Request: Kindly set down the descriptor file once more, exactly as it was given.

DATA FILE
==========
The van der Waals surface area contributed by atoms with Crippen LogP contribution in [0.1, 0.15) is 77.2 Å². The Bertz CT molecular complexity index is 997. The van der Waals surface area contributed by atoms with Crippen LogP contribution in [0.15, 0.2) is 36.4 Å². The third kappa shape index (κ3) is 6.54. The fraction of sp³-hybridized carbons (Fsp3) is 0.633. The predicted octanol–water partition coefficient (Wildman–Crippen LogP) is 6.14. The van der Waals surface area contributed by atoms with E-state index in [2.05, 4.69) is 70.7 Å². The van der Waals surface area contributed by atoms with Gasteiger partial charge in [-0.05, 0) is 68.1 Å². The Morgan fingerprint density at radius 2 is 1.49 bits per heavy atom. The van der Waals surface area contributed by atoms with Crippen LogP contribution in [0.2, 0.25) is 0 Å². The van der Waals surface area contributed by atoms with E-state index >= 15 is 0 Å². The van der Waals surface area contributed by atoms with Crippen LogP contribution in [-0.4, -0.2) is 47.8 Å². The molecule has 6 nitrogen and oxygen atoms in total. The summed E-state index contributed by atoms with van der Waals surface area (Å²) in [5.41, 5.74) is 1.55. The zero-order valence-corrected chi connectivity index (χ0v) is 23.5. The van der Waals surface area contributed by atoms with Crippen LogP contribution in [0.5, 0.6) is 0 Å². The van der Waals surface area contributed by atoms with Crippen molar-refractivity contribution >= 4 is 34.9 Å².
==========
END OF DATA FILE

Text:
The van der Waals surface area contributed by atoms with Crippen LogP contribution in [0.1, 0.15) is 77.2 Å². The Bertz CT molecular complexity index is 997. The van der Waals surface area contributed by atoms with Crippen LogP contribution in [0.15, 0.2) is 36.4 Å². The third kappa shape index (κ3) is 6.54. The fraction of sp³-hybridized carbons (Fsp3) is 0.633. The predicted octanol–water partition coefficient (Wildman–Crippen LogP) is 6.14. The van der Waals surface area contributed by atoms with E-state index in [2.05, 4.69) is 70.7 Å². The van der Waals surface area contributed by atoms with Gasteiger partial charge in [-0.05, 0) is 68.1 Å². The Morgan fingerprint density at radius 2 is 1.49 bits per heavy atom. The van der Waals surface area contributed by atoms with Crippen LogP contribution in [0.2, 0.25) is 0 Å². The van der Waals surface area contributed by atoms with E-state index >= 15 is 0 Å². The van der Waals surface area contributed by atoms with Crippen LogP contribution in [-0.4, -0.2) is 47.8 Å². The molecule has 6 nitrogen and oxygen atoms in total. The summed E-state index contributed by atoms with van der Waals surface area (Å²) in [5.41, 5.74) is 1.55. The zero-order valence-corrected chi connectivity index (χ0v) is 23.5. The van der Waals surface area contributed by atoms with Crippen LogP contribution in [0.5, 0.6) is 0 Å². The van der Waals surface area contributed by atoms with Crippen molar-refractivity contribution >= 4 is 34.9 Å².